Re: Breast specimens
Connie, you have to convince the prosector that thin is in,more so when cutting fat. You could have them cut in the tissue and fix overnight(as you are), but then have them come back and retrim the tissue again. They may need more cassettes but I've always advocated that one well preserved,readable slide beats 4 "rim-shots". If they complain that it is too hard to trim tissue thin remind them that you are attempting to cut it 1000's of times thinner using essentially that same blades and tools. Hope this helps>>> "Connie P." 04/22/02 06:16PM >>>
Could we please revisit my current nemesis, which is surely going to drive me into leaving Histology forever and seeking a lucrative highly paying successful career?
I need help/advice/suggestions regarding handling breast specimens so that they are well preserved, easy to cut on the microtome, instead of partially raw tissue which requires the cut and scoop method to obtain a slide.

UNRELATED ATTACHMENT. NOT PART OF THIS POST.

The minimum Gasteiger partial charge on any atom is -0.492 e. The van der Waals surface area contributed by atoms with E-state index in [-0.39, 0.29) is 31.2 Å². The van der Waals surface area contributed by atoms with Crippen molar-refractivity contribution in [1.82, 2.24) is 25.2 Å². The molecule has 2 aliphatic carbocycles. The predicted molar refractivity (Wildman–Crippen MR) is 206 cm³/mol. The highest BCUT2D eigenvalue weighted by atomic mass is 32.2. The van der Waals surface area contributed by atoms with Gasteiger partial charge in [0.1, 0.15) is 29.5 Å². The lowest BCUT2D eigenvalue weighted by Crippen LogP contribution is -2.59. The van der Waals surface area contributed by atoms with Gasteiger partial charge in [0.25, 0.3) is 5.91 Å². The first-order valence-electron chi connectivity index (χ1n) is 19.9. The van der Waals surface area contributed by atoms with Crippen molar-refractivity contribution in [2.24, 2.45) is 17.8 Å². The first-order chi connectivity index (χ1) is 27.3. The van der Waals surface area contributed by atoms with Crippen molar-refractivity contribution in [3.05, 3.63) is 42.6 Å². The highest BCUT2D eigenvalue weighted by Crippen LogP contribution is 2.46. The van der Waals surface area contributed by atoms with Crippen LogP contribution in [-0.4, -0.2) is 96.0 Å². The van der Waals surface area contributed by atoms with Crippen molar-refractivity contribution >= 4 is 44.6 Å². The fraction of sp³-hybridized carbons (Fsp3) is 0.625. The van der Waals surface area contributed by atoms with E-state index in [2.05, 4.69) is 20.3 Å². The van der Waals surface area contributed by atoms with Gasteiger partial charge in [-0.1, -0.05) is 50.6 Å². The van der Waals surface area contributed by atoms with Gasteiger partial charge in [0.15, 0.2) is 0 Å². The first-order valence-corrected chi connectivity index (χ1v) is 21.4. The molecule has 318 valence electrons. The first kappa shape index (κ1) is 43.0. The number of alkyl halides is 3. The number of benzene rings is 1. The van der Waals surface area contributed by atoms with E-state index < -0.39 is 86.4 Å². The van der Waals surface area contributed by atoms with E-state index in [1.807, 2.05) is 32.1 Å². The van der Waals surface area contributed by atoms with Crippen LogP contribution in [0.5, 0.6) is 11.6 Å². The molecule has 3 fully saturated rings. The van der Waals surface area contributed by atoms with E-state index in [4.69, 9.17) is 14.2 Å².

I plead with the residents (1st yrs.) to trim them so that they fit in the cassette without touching the sides, and cut them to 2mm in thickness. Of course, most times they are 4mm or more. They are then placed into cassettes and held overnight in 10%NBF. They get put on the processor the next evening. I tried alcoholic formalin, saw no difference. Large breast lymph nodes are just as bad if not worse, raw in the centers. The small ones are usually fixed O.K. Does anyone have a tried and true method for handling large breast specimens which works for them with few exceptions? If so, please share it, I will be forever in your debt.
Connie L. Probert
Anatomic Pathology Scientist
Children's Hospital and Clinics
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